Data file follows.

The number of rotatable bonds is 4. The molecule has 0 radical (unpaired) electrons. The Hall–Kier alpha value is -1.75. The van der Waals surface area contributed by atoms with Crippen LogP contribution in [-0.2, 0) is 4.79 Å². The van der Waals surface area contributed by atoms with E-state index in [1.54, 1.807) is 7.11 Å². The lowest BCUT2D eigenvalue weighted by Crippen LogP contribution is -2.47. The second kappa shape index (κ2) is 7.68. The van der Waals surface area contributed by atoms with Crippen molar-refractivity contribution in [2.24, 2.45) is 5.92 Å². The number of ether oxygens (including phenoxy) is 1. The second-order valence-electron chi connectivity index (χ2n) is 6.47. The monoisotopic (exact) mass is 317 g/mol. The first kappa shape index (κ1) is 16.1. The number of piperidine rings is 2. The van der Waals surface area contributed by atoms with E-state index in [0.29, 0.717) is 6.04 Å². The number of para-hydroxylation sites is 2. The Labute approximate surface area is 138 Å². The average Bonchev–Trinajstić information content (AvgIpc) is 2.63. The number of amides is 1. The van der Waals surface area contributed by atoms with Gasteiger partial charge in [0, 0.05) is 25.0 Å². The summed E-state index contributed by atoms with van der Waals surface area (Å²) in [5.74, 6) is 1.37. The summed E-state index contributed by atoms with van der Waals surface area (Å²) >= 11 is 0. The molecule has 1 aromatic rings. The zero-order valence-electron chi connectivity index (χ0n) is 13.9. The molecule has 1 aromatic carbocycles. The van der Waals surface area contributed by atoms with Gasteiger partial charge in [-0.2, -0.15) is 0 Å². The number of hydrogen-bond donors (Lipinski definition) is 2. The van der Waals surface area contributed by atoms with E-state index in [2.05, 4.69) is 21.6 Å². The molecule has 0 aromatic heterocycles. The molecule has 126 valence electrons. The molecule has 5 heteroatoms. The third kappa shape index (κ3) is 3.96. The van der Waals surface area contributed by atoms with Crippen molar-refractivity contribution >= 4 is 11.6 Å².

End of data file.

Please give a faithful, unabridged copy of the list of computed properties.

The number of rotatable bonds is 4. The molecule has 0 radical (unpaired) electrons. The Hall–Kier alpha value is -1.75. The van der Waals surface area contributed by atoms with Crippen LogP contribution in [-0.2, 0) is 4.79 Å². The van der Waals surface area contributed by atoms with E-state index in [1.54, 1.807) is 7.11 Å². The lowest BCUT2D eigenvalue weighted by Crippen LogP contribution is -2.47. The second kappa shape index (κ2) is 7.68. The van der Waals surface area contributed by atoms with Crippen molar-refractivity contribution in [2.24, 2.45) is 5.92 Å². The number of ether oxygens (including phenoxy) is 1. The second-order valence-electron chi connectivity index (χ2n) is 6.47. The monoisotopic (exact) mass is 317 g/mol. The first kappa shape index (κ1) is 16.1. The number of piperidine rings is 2. The van der Waals surface area contributed by atoms with E-state index in [0.29, 0.717) is 6.04 Å². The number of para-hydroxylation sites is 2. The Labute approximate surface area is 138 Å². The average Bonchev–Trinajstić information content (AvgIpc) is 2.63. The number of amides is 1. The van der Waals surface area contributed by atoms with Gasteiger partial charge in [0, 0.05) is 25.0 Å². The summed E-state index contributed by atoms with van der Waals surface area (Å²) in [5.74, 6) is 1.37. The summed E-state index contributed by atoms with van der Waals surface area (Å²) >= 11 is 0. The molecule has 1 aromatic rings. The zero-order valence-electron chi connectivity index (χ0n) is 13.9. The molecule has 1 aromatic carbocycles. The van der Waals surface area contributed by atoms with Gasteiger partial charge in [-0.2, -0.15) is 0 Å². The number of hydrogen-bond donors (Lipinski definition) is 2. The van der Waals surface area contributed by atoms with E-state index in [2.05, 4.69) is 21.6 Å². The molecule has 0 aromatic heterocycles. The molecule has 126 valence electrons. The molecule has 5 heteroatoms. The third kappa shape index (κ3) is 3.96. The van der Waals surface area contributed by atoms with Crippen molar-refractivity contribution >= 4 is 11.6 Å².